Boston Superintendent Tommy Chang announced his resignation on Friday, one day after a civil rights lawsuit was filed against the district alleging that the district had shared information with law enforcement officials that may have played a role in a student’s deportation.
But Boston Mayor Marty Walsh indicated to the Bo
ston Globe on Friday that the departure was related to Chang’s management and the need for faster gains in Boston Public Schools. And on Monday Chang denied that the district had shared information with federal immigration officials that led to a student’s arrest.
“We need a long-term education leader with a proven record in management who can gain the confidence of the community on the strategic vision for the district,” Walsh told the Boston Globe in a statement.
Both Chang and Walsh told the paper that they agreed to part ways, and Chang is in the process of negotiating his separation from the district.
Chang was an instructional superintendent in Los Angeles when he was tapped in 2015 to lead the nearly 57,000-student district. Although he had never led an urban district, he was given a five-year contract—an unusually long one for a big-city schools chief.
In his parting letter,Chang cited the district’s improvement on the National Assessment of Educational Progress, which is also known as the Nation’s Report Card. He touted a slight increase in graduation rates under his tenure—from 70.7 percent in 2015 to 72.7 last year; a decrease in suspensions; the expansion of extended learning time in 57 schools; and the launch of what he called the first-in-the-nation Haitian Creole Pre-K dual-language program. The district, he said, now has more high-performing schools that it has had in its history.
“That’s a credit to our teachers, principals, staff, and families—and I’m proud of it,” he wrote. “But no one can or should be satisfied with where we stand, and with some crucial building blocks in place, the time will never be better for the next leader to take the helm.”
Chang also said that, “we fought courageously for our immigrant students.”
The lawsuit against Chang, the district, the school police department, and the city, stemmedfrom civil rights and student advocacy groups' efforts to find out how the district shares information with law enforcement agencies, according to the Boston Globe.
It stems from a case in which a student at East Boston High School was deported, according to the Boston Globe. The student, who came from El Salvador in 2014 at age 17, had been involved in an altercation at the high school. Information from a school incident report from the incident showed up in the student’s deportation proceedings, according to the Boston Globe. The district has denied the group’s requests since December to find information about how the district shares information with law enforcement.
On Monday, Chang took the unusual step of commenting on the lawsuit and pushing back against the argument that the district shared information with immigration officials that led to the student’s arrest. (Districts generally avoid commenting on pending litigation.)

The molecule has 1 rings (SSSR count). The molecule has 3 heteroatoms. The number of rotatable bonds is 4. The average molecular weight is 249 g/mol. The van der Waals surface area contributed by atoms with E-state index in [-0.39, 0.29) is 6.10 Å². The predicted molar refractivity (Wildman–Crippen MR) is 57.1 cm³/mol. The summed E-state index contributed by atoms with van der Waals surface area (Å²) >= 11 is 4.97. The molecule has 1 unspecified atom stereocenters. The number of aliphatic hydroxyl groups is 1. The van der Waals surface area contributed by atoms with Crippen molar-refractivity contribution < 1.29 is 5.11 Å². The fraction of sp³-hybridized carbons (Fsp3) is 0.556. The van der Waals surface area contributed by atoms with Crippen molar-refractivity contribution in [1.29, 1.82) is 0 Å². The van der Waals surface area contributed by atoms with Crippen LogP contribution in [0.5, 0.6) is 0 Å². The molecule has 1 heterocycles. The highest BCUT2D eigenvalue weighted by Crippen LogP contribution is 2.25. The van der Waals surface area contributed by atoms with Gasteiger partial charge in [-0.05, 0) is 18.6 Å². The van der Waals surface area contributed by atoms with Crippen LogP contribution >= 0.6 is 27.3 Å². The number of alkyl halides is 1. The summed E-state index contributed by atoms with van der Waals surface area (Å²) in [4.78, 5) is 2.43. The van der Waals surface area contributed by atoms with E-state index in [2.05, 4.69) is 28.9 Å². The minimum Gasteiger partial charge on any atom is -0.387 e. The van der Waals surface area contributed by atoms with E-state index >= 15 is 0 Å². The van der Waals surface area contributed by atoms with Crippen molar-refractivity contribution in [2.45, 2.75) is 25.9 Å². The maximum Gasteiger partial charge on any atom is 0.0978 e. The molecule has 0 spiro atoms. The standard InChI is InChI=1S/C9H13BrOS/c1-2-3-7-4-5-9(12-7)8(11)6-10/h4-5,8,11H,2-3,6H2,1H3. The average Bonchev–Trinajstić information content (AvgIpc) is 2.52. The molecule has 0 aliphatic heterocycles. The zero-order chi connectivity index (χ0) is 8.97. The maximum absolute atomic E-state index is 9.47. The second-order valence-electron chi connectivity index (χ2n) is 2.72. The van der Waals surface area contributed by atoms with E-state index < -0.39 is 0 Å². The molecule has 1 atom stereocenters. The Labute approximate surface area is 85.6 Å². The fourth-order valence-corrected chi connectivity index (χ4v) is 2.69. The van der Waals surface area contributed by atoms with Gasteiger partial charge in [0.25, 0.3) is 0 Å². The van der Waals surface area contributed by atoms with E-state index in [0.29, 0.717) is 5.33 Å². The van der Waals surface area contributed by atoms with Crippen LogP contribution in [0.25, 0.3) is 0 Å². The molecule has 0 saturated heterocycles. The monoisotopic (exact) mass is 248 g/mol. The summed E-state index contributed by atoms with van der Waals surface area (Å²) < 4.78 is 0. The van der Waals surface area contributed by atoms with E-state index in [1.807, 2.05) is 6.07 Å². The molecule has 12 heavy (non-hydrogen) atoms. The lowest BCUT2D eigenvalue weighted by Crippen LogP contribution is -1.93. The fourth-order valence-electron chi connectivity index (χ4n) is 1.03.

“That claim is false,” said Chang, an immigrant from Taiwan, who came to the U.S. as a six-year-old not knowing a word of English. “BPS would never give student information to ICE, unless required under law. It also fundamentally contradicts what we stand for and believe as an organization, and what thousands of our employees work in good faith to do every day. And it contradicts what I have set forth as our direction.
“The City of Boston and the Boston Public Schools (BPS) want all of our immigrant families to know that, no matter their immigration status, they are valued members of our community,” he continued. “The U.S. Constitution protects the right of every child in this country to an education—regardless of their immigration status. We take that protection enormously seriously.”
BPS will continue to welcome and support immigrant students in our schools, and honor their constitutional right to a free and uninterrupted public school education. We always follow state and federal student records laws in sharing any student information. It would be against BPS policy to provide any student records to ICE, and BPS does not have a practice of doing so.”
Chang’s quick departure is a change of pace for Boston, where superintendents tend to have relatively long tenures. (The district is under mayoral control.)
Boston’s last full-time superintendent, Carol Johnson, served from 2007 to 2013. John McDonough, the district’s longtime chief financial officer, took over as interim superintendent and led the district through 2015, until Chang arrived. Before Johnson, Thomas W. Payzant, led the system for nearly 11 years.
The Boston Globe reports that Chang never really gelled in Boston, didn’t build strong ties with the community, and did not effectively communicate his vision to the city. In his last two reviews he was told that he needed to improve in the areas of family and community engagement, according to the Boston Globe. And he was not helped by missteps, including keeping mum for months about an IRS audit of the school district that found that schools awarded stipends to employees using school activity accounts.
“He fell short of really building meaningful relationships,” Annissa Essaibi-George, a member of the City Council, told the Globe. “You can articulate a vision, but it proves to be impossible to actually effect any change because there wasn’t that relationship between him and the community.”
Photo caption: Tommy Chang, Superintendent of Boston Public Schools. File photo. Steve Gaffney 2013.
A version of this news article first appeared in the District Dossier blog.